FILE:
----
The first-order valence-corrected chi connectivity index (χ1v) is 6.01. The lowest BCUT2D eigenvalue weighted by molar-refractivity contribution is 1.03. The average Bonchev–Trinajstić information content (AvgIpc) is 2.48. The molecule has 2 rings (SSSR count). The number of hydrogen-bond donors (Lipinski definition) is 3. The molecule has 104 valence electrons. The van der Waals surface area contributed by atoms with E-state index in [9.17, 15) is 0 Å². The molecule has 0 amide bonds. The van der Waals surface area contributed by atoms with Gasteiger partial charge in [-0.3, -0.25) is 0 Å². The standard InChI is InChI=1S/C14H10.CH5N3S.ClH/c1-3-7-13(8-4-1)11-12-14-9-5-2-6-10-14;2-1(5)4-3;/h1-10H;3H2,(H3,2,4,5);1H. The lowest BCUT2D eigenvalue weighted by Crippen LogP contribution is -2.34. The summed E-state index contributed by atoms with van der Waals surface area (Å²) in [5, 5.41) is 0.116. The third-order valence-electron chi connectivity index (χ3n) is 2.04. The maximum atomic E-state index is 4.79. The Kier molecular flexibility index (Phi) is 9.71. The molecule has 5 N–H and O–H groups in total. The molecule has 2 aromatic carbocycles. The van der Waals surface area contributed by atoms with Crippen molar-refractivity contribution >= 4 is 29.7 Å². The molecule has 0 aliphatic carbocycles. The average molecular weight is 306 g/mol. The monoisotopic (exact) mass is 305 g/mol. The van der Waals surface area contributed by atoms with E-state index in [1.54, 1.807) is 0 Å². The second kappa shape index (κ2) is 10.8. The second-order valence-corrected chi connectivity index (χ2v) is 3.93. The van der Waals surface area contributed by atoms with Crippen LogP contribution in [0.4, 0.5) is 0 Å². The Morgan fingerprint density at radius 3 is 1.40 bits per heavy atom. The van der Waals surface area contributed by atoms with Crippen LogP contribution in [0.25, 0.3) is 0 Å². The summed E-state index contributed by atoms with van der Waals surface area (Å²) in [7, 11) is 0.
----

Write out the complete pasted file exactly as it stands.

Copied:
The first-order valence-corrected chi connectivity index (χ1v) is 6.01. The lowest BCUT2D eigenvalue weighted by molar-refractivity contribution is 1.03. The average Bonchev–Trinajstić information content (AvgIpc) is 2.48. The molecule has 2 rings (SSSR count). The number of hydrogen-bond donors (Lipinski definition) is 3. The molecule has 104 valence electrons. The van der Waals surface area contributed by atoms with E-state index in [9.17, 15) is 0 Å². The molecule has 0 amide bonds. The van der Waals surface area contributed by atoms with Gasteiger partial charge in [-0.3, -0.25) is 0 Å². The standard InChI is InChI=1S/C14H10.CH5N3S.ClH/c1-3-7-13(8-4-1)11-12-14-9-5-2-6-10-14;2-1(5)4-3;/h1-10H;3H2,(H3,2,4,5);1H. The lowest BCUT2D eigenvalue weighted by Crippen LogP contribution is -2.34. The summed E-state index contributed by atoms with van der Waals surface area (Å²) in [5, 5.41) is 0.116. The third-order valence-electron chi connectivity index (χ3n) is 2.04. The maximum atomic E-state index is 4.79. The Kier molecular flexibility index (Phi) is 9.71. The molecule has 5 N–H and O–H groups in total. The molecule has 2 aromatic carbocycles. The van der Waals surface area contributed by atoms with Crippen molar-refractivity contribution >= 4 is 29.7 Å². The molecule has 0 aliphatic carbocycles. The average molecular weight is 306 g/mol. The monoisotopic (exact) mass is 305 g/mol. The van der Waals surface area contributed by atoms with E-state index in [1.54, 1.807) is 0 Å². The second kappa shape index (κ2) is 10.8. The second-order valence-corrected chi connectivity index (χ2v) is 3.93. The van der Waals surface area contributed by atoms with Crippen LogP contribution in [0.4, 0.5) is 0 Å². The Morgan fingerprint density at radius 3 is 1.40 bits per heavy atom. The van der Waals surface area contributed by atoms with Crippen LogP contribution in [0.25, 0.3) is 0 Å². The summed E-state index contributed by atoms with van der Waals surface area (Å²) in [7, 11) is 0.